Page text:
The Featured Creatures collection provides in-depth profiles of insects, nematodes, arachnids, and other organisms relevant to Florida. These profiles are intended for the use of interested laypersons with some knowledge of biology as well as academic audiences.
The scarlet-bodied wasp moth, Cosmosoma myrodora (Dyar), is a beautiful native insect. Because of its striking adult coloration, including a bright red thorax and abdomen, and transparent wings patterned with black, this moth immediately stands out in Florida landscapes. Larval feeding is restricted to two native plants in the genus Mikania, family Asteraceae.
The scarlet-bodied wasp moth is found throughout Florida, and the coastal regions of Texas, Louisiana, Mississippi, Alabama, Georgia, and South Carolina (Figure 1).
Adult length is 1.52 ± 0.09 cm (mean ± SD) (n= 5). The thorax and abdomen are bright red, and the latter has blue metallic dots on the dorsal (upper) side (Figure 2). The wings are transparent with black patterns. The ventral (lower) side of the male's abdomen has two pouches containing fine filaments (Figure 3), called flocculence. The ventral side of the female does not have these pouches (Figure 4).
Pupae are 1.40 ± 0.09 cm long (mean ± SD) (n= 5). They are protected by a 2.31 ± 0.13 cm long cocoon (mean ± SD) (n= 5), formed by the setae (hairs) of the last instar (Figures 5 and 6). The cocoon might protect the pupa from natural enemies such as parasitoids or predators, and/or from desiccation. Early pupae are white (Figure 7). Mature pupae are red and black (Figure 8).
First instar larvae are 2.80 ± 0.32 mm long (mean ± SD) (n= 5), and they can grow up to 21.61 ± 0.78 mm long (mean ± SD) (n=4) by the last instar. Larvae are covered by non-urticating (non-stinging) white setae (hairs). The color of the larvae changes from whitish in young larvae to bright yellow as the larvae ages (Figures 9, 10, and 11).
The diameter of eggs is 0.88 ± 0.06 mm (mean ± SD) (n=5). Eggs are white in coloration (Figure 12) and laid individually. A female can oviposit from 75 to 170 eggs during her lifetime (Castillo 2012).
Biology and Host Plants
The scarlet-bodied wasp moth completes its life cycle in 50 to 60 days. Development times for larva and pupa are 7 days and 11 days, respectively (Castillo 2012). The larvae of the scarlet-bodied wasp moth feed on the Florida Keys hempvine (Mikania cordifolia Willd.) (Figure 13) (Torres 1992), and the climbing hempvine/hempweed (Mikania scandens (L.) Willd.) (Figure 14) (Asterales: Asteraceae). Upon hatching, larvae feed on the egg chorion (Figure 9), perhaps because it is a rich source of protein. Larvae are aggressive folivores. The last instar migrates to protected areas of the plant or to the ground before it forms a cocoon.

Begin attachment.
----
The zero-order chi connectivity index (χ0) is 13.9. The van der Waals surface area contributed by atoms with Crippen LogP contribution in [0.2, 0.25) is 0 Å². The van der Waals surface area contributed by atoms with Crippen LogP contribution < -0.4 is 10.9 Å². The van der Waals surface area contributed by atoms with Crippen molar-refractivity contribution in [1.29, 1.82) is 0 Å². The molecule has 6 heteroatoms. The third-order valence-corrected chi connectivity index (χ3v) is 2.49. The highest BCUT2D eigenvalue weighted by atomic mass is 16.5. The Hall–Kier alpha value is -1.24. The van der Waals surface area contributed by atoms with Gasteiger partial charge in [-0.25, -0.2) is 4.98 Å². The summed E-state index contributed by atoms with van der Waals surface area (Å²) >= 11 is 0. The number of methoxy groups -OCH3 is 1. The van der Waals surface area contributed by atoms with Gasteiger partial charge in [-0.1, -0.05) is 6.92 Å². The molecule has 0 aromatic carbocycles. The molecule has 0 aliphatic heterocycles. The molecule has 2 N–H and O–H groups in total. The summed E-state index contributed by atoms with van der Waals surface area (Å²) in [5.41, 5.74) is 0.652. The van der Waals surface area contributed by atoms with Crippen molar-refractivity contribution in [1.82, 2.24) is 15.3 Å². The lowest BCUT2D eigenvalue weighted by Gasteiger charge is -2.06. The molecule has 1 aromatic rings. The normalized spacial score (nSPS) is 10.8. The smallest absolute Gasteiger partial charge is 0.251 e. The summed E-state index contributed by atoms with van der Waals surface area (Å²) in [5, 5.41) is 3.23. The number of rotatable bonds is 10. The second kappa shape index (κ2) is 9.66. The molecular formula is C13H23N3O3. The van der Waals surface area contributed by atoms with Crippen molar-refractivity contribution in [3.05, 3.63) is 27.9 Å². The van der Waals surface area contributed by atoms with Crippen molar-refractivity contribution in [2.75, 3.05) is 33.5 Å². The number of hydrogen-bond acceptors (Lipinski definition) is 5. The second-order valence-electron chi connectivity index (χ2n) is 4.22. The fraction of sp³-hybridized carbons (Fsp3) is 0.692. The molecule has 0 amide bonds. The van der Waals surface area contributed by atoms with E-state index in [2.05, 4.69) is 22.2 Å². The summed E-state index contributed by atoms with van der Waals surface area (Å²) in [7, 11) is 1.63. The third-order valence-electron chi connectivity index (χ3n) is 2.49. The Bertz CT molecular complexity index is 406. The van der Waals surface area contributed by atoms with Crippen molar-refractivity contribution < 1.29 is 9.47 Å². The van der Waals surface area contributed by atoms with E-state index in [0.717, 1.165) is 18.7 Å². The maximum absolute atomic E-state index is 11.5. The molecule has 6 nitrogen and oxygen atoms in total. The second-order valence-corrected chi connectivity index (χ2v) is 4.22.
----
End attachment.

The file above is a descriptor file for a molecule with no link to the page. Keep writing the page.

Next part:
Adult males of the scarlet-bodied wasp moth feed on dog fennel (Eupatorium capillifolium Lam. (Small.) (Asterales: Asteraceae)) (Figure 15) with their proboscis to obtain defensive compounds (pyrrolizidine alkaloids) that provide protection from predators like the golden orb-web spider (Trichonephila clavipes L.) (Araneae, Araneidae) (Conner et al. 2000). During courtship the males passes these compounds to the female.
The male approaches the female, then flies around her and flutters for a while in close range. When the male is in the air, he discharges flocculence from his pouches which resembles a net that diffuses toward the female like a mist (Conner et al. 2000). After the female is surrounded by the flocculence, the male tries to copulate. The male transfers the pyrrolizidine alkaloids acquired from dog fennel to the female through seminal infusion, and the same alkaloids are then transferred to eggs by the female as a defense against predation. If the male does not obtain the alkaloid, females and eggs are more susceptible to predation (Conner et al. 2000).
In the spring of 2012, Cosmosoma myrodora larvae collected in St. Lucie County, Florida, were parasitized by Hyphantrophaga sellersi (Sabrosky) (Diptera: Tachinidae) (Figure 16) and an undescribed Tetrastichinae parasitoid (Hymenoptera: Eulophidae) (Figures 17 and 18).
Castillo JA. 2012. Desarrollo de Cosmosoma myrodora y Estigmene acrea (Lepidoptera: Arctiidae) en la maleza Mikania micrantha y las plantas nativas Mikania cordifolia y Mikania scandens (Asteraceae) en Florida. (Tesis de bachiller). Zamorano University. Zamorano, Honduras. 23p.
Conner W, Boada R, Schoroeder F, Gonzalez A, Meinwald J, Eisner T. 2000. "Chemical defense: bestowal of a nuptial alkaloidal garment by a male moth on its mate." Proceedings of the National Academy of Sciences USA 97: 14406–14411.
Torres JA. 1992. "Lepidoptera outbreaks in response to successional changes after the passage of Hurricane Hugo in Puerto Rico." Journal of Tropical Ecology 8: 285–298.